I shifted restlessly in my seat as the two women in front of me looked through my credentials. I was attending a job interview for a senior marketing position with a multinational company. For a moment, no one spoke.
After what seemed to be an eternity, one of the women asked, “So, what do you actually do in your current company?”
I explained. She then asked me what my life goal was. I told her I had thought about starting a book business. I also highlighted my passion in writing and an ambition to be a best-selling author.
“But why book business? You can perform almost the whole spectrum of marketing responsibilities, based on what you’ve told me. Have you never thought of starting your own marketing services company?” she countered.
“After all, starting a services company does not require much capital,” the woman added.
Somehow and somewhere, a light shone. That idea had never occurred to me. All this time, I had the perception that starting a business required extensive capital and while I had dreamt of having my own business one day, I thought it should be the book club I wanted to start since I was a teenager. At that time, the thought of being a businesswoman seemed like a faraway dream, maybe even an impossible one.
And as if the stars were aligned that bright sunny afternoon, when I was back in my car after the interview, I happened to read an article about Vera Wang, the famous fashion designer and how she came to start her own business. After working for a famous magazine for 17 years, and being turned down for a senior position, she joined a retail company for two years as a design director.
Her turning point came one day when it occurred to her that no matter how good her designs were for that retail brand, it would never be her name on it.
That sentence hit me. Just like Vera, I realised no matter how many articles I have written in the company I was employed with then, it was never my name on it too. It was my company’s name, or else my boss’. And what about all the marketing work I have done for the company. Will it be known as Jeanisha’s work and ideas or the company’s?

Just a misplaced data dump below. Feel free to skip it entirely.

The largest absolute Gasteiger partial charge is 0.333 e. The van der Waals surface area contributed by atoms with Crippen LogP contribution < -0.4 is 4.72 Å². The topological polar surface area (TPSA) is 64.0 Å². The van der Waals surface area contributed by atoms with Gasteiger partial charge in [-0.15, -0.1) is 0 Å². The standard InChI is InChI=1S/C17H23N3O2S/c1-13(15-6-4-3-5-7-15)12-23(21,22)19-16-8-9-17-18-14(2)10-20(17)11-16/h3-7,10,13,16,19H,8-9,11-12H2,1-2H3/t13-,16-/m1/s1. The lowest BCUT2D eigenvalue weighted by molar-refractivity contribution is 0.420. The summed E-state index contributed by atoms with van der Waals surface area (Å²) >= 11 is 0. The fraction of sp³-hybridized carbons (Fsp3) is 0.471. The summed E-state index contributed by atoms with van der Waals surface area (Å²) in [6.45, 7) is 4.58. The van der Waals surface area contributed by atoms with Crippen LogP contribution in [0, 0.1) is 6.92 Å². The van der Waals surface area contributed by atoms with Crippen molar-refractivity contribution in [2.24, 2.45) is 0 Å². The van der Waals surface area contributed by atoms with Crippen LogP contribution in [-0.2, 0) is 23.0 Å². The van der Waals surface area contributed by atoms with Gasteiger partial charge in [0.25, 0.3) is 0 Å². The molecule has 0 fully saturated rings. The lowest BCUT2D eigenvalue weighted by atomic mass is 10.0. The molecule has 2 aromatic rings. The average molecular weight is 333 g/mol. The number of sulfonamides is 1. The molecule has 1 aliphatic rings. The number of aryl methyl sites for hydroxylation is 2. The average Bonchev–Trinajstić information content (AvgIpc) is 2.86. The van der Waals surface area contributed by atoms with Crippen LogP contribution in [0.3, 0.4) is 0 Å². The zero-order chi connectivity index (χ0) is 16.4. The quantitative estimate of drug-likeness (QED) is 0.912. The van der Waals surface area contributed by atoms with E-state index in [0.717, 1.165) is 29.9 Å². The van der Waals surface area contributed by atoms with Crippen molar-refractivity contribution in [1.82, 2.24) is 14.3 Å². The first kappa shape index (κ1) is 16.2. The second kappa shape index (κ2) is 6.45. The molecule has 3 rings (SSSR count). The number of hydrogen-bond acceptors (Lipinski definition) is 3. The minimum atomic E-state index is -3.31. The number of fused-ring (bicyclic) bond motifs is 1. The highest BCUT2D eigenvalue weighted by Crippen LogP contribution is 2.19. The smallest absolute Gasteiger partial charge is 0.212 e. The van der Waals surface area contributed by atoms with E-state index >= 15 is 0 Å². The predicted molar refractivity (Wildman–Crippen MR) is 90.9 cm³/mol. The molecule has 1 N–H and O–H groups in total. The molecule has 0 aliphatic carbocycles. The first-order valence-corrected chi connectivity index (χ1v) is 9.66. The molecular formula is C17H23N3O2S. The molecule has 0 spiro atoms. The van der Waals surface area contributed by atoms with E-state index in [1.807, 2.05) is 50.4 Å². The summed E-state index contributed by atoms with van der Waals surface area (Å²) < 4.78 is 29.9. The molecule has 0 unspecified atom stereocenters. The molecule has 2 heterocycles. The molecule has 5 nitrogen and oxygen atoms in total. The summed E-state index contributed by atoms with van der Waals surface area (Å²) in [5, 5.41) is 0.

The above-mentioned scenario happened almost five years ago. No, I did not leave my job and jumped straight into entrepreneurship after that eventful day. I chewed and mulled over the idea for some time.
I did research on the how and what. I sought the opinion of trusted people — family members, friends and even some of my strongest critics. I knew that if I wanted to take that leap, I could not just be receiving encouragement. I need to hear the cold hard truth too.
Amazingly, most if not all the people I asked thought I had the “ingredients” to start out on my own. Perhaps some thought I should at least try, and that if it did not work out, I had the option of ‘crawling back’ to the employment world. After all, I was not starting my own business because I was jobless and desperate.
Of course, the first year was tough. I started my marketing services company with my own savings as a one-man show, with no track record in client servicing, no experience of running a business and no employee. But my former colleagues were wonderful. If I needed advice on finance, I could turn to the finance manager. If it was HR, I could seek out my former HR colleague.
My father and former boss proved to be a pillar of support — mentors I could turn to for trustworthy advice. Gradually, the company’s reputation grew and clients referred other clients. So much so that 80% of my clients now have been referred by existing ones. Now, in the fourth year of my business, and with several employees and our own little office, I felt we have come some distance.
Just think, it all sort of happened by accident, at a job interview! And yes, I can now put my name to the articles I write.
> Jeanisha’s father started his business at 59 years old, which was why he didn’t want her to repeat the same mistake of starting out late. Perhaps, for some of you, your time is now? Write her at email@example.com
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